Smith-Williams Ready For Next Step, Regardless of Position
James Smith-Williams was an outside linebacker when he came to NC State from Raleigh’s Millbrook High School five years ago.
It wasn’t until he gained 60 pounds and switched to defensive end that his career with the Wolfpack took off.
Now that he’s ready to move on to the next phase of his football career, there’s a good chance Smith-Williams will come full circle by returning to his former position.
It’s an idea that was first floated at NFL’s Scouting Combine in February, when talent evaluators at the pre-draft event asked the former State captain to participate in some linebacker drills as well as those with the defensive linemen.
Not that he had much choice in the matter.
“There wasn’t a lot of asking at the Combine,” Smith-Williams said Monday in an exclusive interview with SI All Wolfpack. “They told me I’d be doing linebacker drills, too. For the most part, I think every edge guy did. I was fine with it. I’ve done a little bit of dropping at NC State and the things we did linebacker-wise weren’t too intensive that we needed months or weeks to train for. So it was a good experience.
“Going in I’ve always been like a ‘tweener guy. I can be a 4-3 defensive end or a 3-4 outside linebacker. So I think that they’re looking for clarity in that regard, what position is the best fit, what is the future going to be.”
While Smith-Williams' NFL position might still be in doubt, any questions that lingered about his ability to play in the league were answered by his performance in Indianapolis.
The 6-foot-3, 265-pound Raleigh native put on an impressive display of speed, strength and agility by finishing in the top 10 among defensive linemen in the bench press (28 reps of 225 pounds), broad jump (10 feet, three inches), three-cone run (7.35 seconds) and vertical jump (32.0 inches).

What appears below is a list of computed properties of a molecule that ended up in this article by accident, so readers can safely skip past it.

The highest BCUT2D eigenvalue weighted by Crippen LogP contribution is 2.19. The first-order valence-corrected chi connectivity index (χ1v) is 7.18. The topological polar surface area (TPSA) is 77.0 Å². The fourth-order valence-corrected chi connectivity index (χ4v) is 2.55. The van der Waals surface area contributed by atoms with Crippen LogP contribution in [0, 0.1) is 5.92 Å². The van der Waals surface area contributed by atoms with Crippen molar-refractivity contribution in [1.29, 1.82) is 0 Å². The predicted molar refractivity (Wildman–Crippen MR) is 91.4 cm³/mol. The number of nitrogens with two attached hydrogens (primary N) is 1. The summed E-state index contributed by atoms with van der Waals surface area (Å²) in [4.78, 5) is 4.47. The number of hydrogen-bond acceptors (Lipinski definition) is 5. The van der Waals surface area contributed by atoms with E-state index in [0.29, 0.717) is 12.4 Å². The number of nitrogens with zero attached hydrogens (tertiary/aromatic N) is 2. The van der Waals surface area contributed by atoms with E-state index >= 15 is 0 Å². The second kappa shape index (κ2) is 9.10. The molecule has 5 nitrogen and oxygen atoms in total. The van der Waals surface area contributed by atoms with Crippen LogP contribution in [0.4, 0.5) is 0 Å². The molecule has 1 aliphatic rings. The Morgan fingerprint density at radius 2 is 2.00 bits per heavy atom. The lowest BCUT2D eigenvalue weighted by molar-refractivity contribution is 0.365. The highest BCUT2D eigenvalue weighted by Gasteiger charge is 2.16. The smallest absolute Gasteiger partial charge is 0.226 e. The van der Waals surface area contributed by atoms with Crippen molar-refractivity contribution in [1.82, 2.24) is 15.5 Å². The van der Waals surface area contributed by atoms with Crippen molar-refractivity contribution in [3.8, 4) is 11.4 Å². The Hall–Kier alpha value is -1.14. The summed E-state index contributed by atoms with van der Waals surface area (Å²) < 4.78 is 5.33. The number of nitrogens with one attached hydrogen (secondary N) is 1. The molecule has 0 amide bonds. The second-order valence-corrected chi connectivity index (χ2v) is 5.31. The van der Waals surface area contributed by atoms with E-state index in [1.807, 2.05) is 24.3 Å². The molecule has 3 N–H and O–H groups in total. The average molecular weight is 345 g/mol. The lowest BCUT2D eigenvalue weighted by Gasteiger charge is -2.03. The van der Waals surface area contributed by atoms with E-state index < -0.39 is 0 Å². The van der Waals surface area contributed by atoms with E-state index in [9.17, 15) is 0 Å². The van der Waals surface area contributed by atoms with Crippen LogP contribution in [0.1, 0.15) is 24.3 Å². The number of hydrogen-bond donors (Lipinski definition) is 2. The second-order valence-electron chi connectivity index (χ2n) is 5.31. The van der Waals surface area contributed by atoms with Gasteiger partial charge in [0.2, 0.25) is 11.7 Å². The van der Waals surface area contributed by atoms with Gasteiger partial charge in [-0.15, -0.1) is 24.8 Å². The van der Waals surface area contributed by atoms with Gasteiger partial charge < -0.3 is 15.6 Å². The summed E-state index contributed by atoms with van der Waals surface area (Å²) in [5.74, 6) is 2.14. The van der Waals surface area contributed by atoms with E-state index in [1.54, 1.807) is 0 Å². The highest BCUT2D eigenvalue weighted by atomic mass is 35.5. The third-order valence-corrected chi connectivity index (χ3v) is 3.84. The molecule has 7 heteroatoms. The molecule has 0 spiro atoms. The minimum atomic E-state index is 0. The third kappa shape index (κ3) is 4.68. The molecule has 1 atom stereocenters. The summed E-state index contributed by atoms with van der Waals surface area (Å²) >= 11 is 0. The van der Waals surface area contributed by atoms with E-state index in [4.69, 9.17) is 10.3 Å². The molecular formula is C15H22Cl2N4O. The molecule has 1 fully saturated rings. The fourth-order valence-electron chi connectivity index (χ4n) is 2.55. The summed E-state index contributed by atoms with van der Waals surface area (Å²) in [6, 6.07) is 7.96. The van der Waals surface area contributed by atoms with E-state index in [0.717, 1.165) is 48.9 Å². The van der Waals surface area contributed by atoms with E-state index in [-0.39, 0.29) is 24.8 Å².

It was his effort in the 40-yard dash, however, that opened the most eyes.
Predicted by several draft experts, including ESPN's Jim Nagy, to run the fastest time among players in the 250-275 pound range, Smith-Williams lived up to the hype by recording a blistering 4.61 time in the event.
"I think it really went well," he said. "I think I hit every benchmark I set. There was a lot of pressure going into the 40. Luckily that turned out all right and I checked that box there."
As important as Smith-Williams' strong showing at the Combine seemed at the time, it has taken on even greater meaning now that all offseason football activities have been suspended because of the coronavirus crisis.
"I think I'm a guy that would have benefitted from having those private workouts, having that Pro Day and being able to do some linebacker drills and combination defensive end drills depending on the scheme of defense the team is running," he said. "So it's really fortunate that I got to have the Combine and the East-West (Shrine Bowl), because a lot of guys had neither."
Smith-Willams said that he's had contact with virtually every NFL team over the past month and that he gets a call almost every day.
But despite that interest, he's still only projected as a late-round pick.
One big reason, besides the uncertainty over his position, is his medical history. He suffered season-ending injuries as both a freshman and redshirt freshman and missed five games with a series of maladies last season.
He received a clean bill of health when examined at the Combine. But that might be enough to answer teams' questions about his long-term durability.
"I think that's a little overblown," Smith-Williams said of his medical history. "Obviously last year sucked. It was like little pieces. I got banged up early and that's not ideal. But the year before that I played like 90 percent of the snaps on defense.
"Obviously the most recent year does hurt. That's the last thing people see. But in the same breath, I don't think it's defining in any way."
Despite having his pre-draft plans altered by the social distancing restrictions that forced everyone around the country to become homebound, Smith-Williams is doing what he can to stay busy.
And stay in shape.
“I’ve been fortunate enough that I’m back in Raleigh and working out with a guy I’ve trained with before,: he said of former Wolfpack linebacker Airius Moore. "We were lifting in the gym. Obviously that changed as the situation got worse with COVID-19. Right now he does my movement stuff at a local park. We’re still like 10 feet apart at all times and I lift here at my house. I have a bar, a couple of plates and some dumb bells, nothing I can get a functional workout in."